Re: Evidence for "Big Bang Theory"

Gil Hardwick (
Wed, 10 May 1995 00:41:30 GMT

These questions were e-mailed:

>You seem to believe that because science has a sometimes
>horrifying way of disrupting "primitive" societies (and in this
>regard, I agree completely with you), that such destruction was
>necessarily the *motivation* of scientists.

Oh now, you're falling into a trap of your own making here.

Are you to tell me that your science is so poorly done it is unable to
predict outcomes? Predictability, of all assets, touted as THE great
asset of science.

That scientists predicting an outcome so harmful to humankind would
not be able to avoid it?

> Do you *really*
>believe that Western science is merely a cultural artifact
>created to attack religion and mythology, and that it serves no
>other purpose and has no validity?

No. Please do attend to the thread of argument. It is merely fact
that the _discourse_ of Western science is a cultural artifact. That
so many "scientists" so choose to attack religion and mythology, to
my mind at least, makes them not scientists but little better than
Mediaeval witch-hunters and inquisitors.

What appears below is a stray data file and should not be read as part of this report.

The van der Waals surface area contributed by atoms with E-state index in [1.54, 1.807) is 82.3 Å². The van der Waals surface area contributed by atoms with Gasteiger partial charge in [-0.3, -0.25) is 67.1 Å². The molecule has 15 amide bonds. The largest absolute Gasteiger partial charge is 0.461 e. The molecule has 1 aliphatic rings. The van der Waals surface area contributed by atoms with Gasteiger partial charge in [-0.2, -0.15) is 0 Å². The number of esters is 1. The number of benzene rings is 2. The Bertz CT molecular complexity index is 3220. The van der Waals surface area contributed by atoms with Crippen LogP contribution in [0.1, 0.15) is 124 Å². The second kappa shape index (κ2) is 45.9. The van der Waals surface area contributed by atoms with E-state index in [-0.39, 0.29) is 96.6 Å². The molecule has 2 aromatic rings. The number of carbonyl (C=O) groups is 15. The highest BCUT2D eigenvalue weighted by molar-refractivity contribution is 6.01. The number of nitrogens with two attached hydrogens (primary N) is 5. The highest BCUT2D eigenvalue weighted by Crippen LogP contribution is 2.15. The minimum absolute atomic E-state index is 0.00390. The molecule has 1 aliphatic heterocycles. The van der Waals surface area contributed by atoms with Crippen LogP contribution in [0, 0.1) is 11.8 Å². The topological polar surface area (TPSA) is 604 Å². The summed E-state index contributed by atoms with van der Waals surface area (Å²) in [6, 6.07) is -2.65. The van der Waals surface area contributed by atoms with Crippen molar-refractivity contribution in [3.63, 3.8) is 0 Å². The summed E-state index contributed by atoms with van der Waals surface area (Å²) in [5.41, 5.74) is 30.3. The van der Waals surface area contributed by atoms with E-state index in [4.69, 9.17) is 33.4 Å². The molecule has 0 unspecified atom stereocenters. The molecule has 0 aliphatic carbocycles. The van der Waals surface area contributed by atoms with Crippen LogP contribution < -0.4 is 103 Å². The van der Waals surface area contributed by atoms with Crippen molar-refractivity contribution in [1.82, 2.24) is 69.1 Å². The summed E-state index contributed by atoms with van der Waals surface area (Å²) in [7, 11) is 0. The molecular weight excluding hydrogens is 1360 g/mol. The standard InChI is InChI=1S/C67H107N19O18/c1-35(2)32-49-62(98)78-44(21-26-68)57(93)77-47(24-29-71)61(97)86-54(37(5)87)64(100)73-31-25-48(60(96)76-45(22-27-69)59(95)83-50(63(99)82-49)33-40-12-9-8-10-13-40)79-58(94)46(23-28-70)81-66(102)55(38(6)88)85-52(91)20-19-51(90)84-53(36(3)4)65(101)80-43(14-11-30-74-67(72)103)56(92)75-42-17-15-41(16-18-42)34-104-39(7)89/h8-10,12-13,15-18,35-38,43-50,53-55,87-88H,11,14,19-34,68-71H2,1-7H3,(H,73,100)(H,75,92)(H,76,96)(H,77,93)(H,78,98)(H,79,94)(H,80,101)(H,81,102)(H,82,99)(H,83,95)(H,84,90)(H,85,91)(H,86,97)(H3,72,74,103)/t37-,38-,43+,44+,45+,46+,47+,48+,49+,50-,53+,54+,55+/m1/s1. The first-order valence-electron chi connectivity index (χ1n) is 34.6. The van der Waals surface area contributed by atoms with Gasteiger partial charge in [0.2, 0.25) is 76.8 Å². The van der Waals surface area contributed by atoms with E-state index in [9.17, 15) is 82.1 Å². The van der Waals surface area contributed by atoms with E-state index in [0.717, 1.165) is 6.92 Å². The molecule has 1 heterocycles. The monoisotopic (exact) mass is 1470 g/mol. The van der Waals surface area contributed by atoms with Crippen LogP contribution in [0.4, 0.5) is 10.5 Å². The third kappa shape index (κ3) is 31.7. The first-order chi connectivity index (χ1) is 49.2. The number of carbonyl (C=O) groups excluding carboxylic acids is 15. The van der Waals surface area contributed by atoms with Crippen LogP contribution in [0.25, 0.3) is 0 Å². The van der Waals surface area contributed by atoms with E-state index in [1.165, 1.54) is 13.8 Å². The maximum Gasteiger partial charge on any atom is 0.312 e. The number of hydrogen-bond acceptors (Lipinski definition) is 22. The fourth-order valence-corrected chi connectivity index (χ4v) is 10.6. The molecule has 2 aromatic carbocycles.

On the other hand, as we have observed frequently enough, there are
many scientists of high standing indeed who are also of substantial
religious persuasion.

>Scientists believe that they can understand the physical
>universe by observation and reason. Excuse me, but isn't that
>what anthropologists do when they study other societies?

Certainly, and that has never been in dispute at this end.

Our discussion, on the other hand, is concerned with this apparently
polarised dichotomy between "science" and "religion". The accusation
brought to us by third parties is that such "scientists" are doing
no more than practice "scientism", and we had been asked to comment.

Thank you for your interest. Since your questions are important I
will be posting them back to the thread. Since you appear such a nice
bloke I'll quote them as anonymous.